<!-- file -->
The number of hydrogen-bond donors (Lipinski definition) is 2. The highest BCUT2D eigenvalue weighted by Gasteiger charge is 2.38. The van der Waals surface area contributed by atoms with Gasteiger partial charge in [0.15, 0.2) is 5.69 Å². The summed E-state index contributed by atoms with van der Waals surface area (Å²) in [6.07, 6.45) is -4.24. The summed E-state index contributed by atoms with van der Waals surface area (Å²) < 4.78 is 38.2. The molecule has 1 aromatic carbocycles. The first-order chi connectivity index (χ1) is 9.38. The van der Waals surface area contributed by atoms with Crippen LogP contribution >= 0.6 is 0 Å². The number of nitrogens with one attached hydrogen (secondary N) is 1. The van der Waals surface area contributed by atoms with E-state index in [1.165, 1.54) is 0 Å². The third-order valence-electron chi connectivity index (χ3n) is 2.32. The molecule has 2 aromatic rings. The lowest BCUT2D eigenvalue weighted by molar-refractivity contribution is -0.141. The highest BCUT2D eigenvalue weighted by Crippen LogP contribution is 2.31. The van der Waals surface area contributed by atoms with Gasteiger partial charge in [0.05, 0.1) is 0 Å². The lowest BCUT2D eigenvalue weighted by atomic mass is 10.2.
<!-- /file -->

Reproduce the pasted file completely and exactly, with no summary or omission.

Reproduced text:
The number of hydrogen-bond donors (Lipinski definition) is 2. The highest BCUT2D eigenvalue weighted by Gasteiger charge is 2.38. The van der Waals surface area contributed by atoms with Gasteiger partial charge in [0.15, 0.2) is 5.69 Å². The summed E-state index contributed by atoms with van der Waals surface area (Å²) in [6.07, 6.45) is -4.24. The summed E-state index contributed by atoms with van der Waals surface area (Å²) < 4.78 is 38.2. The molecule has 1 aromatic carbocycles. The first-order chi connectivity index (χ1) is 9.38. The van der Waals surface area contributed by atoms with Crippen LogP contribution >= 0.6 is 0 Å². The number of nitrogens with one attached hydrogen (secondary N) is 1. The van der Waals surface area contributed by atoms with E-state index in [1.165, 1.54) is 0 Å². The third-order valence-electron chi connectivity index (χ3n) is 2.32. The molecule has 2 aromatic rings. The lowest BCUT2D eigenvalue weighted by molar-refractivity contribution is -0.141. The highest BCUT2D eigenvalue weighted by Crippen LogP contribution is 2.31. The van der Waals surface area contributed by atoms with Gasteiger partial charge in [0.05, 0.1) is 0 Å². The lowest BCUT2D eigenvalue weighted by atomic mass is 10.2.